OPENING ADDRESS BY MR NIAM CHIANG MENG, CHAIRMAN OF THE MARITIME AND PORT AUTHORITY OF SINGAPORE, AT THE INTERNATIONAL CHEMICAL AND OIL POLLUTION CONFERENCE AND EXHIBITION ON 22 OCTOBER 2019

22 October 2019

         Good morning distinguished guests. Welcome to the International Chemical and Oil Pollution Conference and Exhibition 2019.

2       I am delighted to note that this year’s event has attracted over 250 participants representing 18 countries. In addition, we have a record number of 50 experts sharing their insights on a range of topics from digital applications on pollution prevention to inter-governmental collaboration in mitigating regional pollution risks.

3       As a responsible hub port and flag state, the Maritime and Port Authority of Singapore champions a culture of spill prevention in the transportation of oil and chemicals. To this end, MPA adopts a 2P 3R strategy in managing spills. The 2P 3R strategy involves Planning, Prevention, Response, Recovery and Review. This conference is one of our key initiatives in advancing the 2P 3R strategy.

Importance of managing chemical and oil pollution through prevention

4       Today, I am heartened to see so many of you possessing a strong interest in protecting our marine environment against chemical and oil pollution. While, in Singapore, we have noted a decline in the number of oil spill incidents resulting from marine accidents, there has been an upward trend in the number of operational spills during bunkering over the past few years. Contrary to common perception, bulk carriers and container vessels contribute to such pollution incidents more than tankers do. 

5       As such, we all play a significant role in chemical and oil spill prevention and response. Besides managing the downstream consequences of spills, we need to promote greater awareness of upstream means to prevent spills in the first place. This involves enhancing awareness, promoting a culture of responsibility, and deploying technology to prevent spills along the entire supply chain. 

Digital applications play an important role in pollution prevention and response

6       In line with this year’s conference theme ‘Smart Technologies and Intelligent Operations for Marine Environment Protection’, we will be examining digital applications for incident prevention and response, as well as related case studies on pollution management.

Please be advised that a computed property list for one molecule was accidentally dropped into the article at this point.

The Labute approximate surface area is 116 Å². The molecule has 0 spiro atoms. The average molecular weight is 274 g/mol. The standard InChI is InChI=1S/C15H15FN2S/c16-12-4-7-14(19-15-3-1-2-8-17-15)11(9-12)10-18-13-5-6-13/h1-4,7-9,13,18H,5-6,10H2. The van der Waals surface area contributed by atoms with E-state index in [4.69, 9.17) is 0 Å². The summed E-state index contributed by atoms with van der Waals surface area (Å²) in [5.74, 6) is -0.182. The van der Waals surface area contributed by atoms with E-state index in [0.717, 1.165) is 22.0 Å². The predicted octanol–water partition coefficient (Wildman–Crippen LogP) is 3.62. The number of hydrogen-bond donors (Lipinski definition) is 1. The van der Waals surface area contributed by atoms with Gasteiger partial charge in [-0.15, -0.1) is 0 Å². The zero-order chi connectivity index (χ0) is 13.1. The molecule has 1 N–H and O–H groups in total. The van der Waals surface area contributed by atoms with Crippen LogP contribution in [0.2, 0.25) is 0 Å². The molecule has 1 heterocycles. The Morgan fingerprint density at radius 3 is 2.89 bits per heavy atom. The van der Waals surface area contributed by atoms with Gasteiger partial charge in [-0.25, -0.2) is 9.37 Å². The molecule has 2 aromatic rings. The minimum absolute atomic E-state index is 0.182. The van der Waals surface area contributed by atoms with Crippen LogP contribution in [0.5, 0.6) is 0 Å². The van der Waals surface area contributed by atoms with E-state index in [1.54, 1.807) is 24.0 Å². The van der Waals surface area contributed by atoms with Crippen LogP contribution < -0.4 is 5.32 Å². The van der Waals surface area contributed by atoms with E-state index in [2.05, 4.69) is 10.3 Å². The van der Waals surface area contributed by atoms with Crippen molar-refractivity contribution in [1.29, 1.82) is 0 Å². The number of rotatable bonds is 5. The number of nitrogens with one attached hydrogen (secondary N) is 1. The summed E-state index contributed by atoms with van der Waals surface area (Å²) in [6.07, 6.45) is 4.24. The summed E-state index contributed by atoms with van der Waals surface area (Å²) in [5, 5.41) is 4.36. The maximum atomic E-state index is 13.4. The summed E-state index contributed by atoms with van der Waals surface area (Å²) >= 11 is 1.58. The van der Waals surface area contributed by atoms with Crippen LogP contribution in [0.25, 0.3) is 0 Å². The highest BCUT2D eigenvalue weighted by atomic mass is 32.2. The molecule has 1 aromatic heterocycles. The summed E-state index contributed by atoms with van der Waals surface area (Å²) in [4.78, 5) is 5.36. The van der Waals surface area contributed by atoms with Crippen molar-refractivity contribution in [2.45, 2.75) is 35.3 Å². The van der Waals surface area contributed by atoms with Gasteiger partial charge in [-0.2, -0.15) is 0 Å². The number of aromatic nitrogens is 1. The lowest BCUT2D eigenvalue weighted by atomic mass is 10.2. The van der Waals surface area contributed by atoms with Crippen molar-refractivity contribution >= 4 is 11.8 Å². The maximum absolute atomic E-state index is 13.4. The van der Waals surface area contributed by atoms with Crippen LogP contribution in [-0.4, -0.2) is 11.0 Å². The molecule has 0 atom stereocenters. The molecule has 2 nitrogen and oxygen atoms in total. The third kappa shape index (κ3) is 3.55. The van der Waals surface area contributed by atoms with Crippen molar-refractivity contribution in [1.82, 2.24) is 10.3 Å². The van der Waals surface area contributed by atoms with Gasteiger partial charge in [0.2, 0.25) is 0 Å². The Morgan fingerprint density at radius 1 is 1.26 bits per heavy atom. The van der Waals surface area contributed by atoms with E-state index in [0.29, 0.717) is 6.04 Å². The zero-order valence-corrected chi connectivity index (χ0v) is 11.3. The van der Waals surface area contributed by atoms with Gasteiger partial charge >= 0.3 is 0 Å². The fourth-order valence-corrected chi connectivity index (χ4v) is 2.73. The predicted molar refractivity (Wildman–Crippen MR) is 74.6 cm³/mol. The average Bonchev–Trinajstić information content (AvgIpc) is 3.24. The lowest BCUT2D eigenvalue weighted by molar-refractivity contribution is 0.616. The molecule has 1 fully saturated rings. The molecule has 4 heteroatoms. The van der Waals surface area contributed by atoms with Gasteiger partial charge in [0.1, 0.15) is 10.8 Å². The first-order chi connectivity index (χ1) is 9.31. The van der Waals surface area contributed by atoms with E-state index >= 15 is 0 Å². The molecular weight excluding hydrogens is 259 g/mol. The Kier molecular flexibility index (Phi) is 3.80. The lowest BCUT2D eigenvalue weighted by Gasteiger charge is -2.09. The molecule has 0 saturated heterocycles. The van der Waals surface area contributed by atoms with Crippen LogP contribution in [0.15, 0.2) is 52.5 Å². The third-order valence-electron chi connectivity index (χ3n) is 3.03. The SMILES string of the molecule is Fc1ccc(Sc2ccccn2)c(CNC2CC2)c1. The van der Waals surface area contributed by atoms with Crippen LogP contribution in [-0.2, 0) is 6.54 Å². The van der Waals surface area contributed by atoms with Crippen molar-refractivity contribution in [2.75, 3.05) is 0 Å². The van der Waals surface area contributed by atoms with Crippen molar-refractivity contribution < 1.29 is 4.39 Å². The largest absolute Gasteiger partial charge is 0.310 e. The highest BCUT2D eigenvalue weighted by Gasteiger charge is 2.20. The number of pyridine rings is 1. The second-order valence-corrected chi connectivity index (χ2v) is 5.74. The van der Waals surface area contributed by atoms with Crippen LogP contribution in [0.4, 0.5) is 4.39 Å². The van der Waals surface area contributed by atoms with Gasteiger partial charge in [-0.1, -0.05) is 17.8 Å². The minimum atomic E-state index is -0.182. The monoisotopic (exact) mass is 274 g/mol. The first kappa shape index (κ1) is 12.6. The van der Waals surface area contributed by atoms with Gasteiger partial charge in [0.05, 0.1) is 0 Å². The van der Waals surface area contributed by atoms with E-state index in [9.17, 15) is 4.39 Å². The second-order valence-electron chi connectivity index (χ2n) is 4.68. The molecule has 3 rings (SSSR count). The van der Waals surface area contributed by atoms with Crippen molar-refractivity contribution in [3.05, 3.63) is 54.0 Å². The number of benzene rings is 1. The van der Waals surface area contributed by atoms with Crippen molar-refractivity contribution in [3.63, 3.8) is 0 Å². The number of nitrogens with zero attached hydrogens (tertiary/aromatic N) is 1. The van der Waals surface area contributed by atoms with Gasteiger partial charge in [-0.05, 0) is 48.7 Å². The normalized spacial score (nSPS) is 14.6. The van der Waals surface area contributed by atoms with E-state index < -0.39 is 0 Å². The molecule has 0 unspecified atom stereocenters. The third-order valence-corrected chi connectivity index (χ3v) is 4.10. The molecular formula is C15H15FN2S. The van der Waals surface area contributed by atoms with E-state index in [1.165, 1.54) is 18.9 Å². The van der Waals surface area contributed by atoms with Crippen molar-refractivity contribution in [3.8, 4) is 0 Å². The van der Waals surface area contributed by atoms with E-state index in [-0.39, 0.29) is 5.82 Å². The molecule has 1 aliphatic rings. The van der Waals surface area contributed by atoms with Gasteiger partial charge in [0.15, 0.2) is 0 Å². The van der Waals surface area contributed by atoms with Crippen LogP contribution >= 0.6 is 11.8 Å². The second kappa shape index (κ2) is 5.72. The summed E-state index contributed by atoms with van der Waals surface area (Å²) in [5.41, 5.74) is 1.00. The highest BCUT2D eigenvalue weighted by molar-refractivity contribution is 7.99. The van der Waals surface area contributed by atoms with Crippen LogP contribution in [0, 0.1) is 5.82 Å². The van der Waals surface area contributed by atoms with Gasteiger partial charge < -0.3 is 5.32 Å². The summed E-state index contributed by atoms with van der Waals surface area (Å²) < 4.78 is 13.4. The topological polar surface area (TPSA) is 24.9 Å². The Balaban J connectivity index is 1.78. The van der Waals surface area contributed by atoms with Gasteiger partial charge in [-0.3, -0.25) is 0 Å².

7       In April this year, the Singapore Maritime Institute or SMI partnered MPA to refresh the Maritime R&D Roadmap 2025, now called the ‘Singapore R&D Roadmap 2030: Maritime Transformation’. Amongst various plans, the roadmap seeks to enhance the operational capabilities of monitoring, mitigating and containing oil spills and chemical leakages.

8       MPA’s initiatives like PIER71, which fosters the exchange of ideas, attracts investments and accelerates ventures in the maritime space, have also made positive contributions in this domain. Out of the PIER71 platform, Vopak Terminals, for instance, has developed smart terminal technologies that make use of algorithms from CCTV footage to detect leaks, which could happen during cargo loading and unloading at the terminals. 

9       Indeed, today we are seeing the disruption that smart technologies and intelligent operations are bringing to benefit incident prevention, management and marine environmental protection. Later today, we can expect to discover more about latest technologies, such as Remotely Operated Vehicles and Remote Sensing Unmanned Aerial Vehicles, in safe inspection and incident impact assessment. At the exhibition, we can see eight local and international companies demonstrate their spill response technologies and solutions.

Strong governmental partnerships mitigate regional pollution risks 

10       Apart from adopting technological solutions, Singapore maintains and develops strong inter-agency partnerships in the region. As part of the bilateral cooperation programme under the Malaysia-Singapore Joint Committee on the Environment, for instance, both countries regularly conduct joint exercises to test the Joint Emergency Response Plan for Chemical Incidents in the East Johor Strait. 

11       As part of ICOPCE 2019, MPA will also be conducting a multi-agency ChemSpill Exercise on Thursday to test Singapore's readiness in the event of a chemical spill incident. 

12       In addition, Singapore, together with Malaysia and Indonesia, are members of the Revolving Fund Committee. The committee meets annually to discuss issues relating to oil spills and update the standard operating procedures for Joint Oil Spill Combat in the Straits of Malacca and Singapore. 

13       Singapore is also a signatory to the Memorandum of Understanding on ASEAN Cooperation Mechanism for Joint Oil Spill Preparedness and Response. We have contributed actively to regional response capabilities by sharing Singapore’s management strategies for oil spill incidents at the first ASEAN Regional Oil Spill Contingency Plan Committee Meeting in August this year.  

14       On the international front, Singapore is party to all six Annexes of the MARPOL Convention. Through effective regulation and enforcement of MARPOL standards, we minimise the pollution risks of Singapore-registered ships around the world and vessels calling at our port.

Conclusion

15       Singapore lies along one of the busiest shipping route in the world. This makes us vulnerable to oil and chemical pollution. As such, we must not only embrace technological innovations that strengthen incident prevention and response, but also foster strong regional partnerships in driving marine sustainability. 

16       With that, I wish you an insightful and rewarding conference. Thank you very much.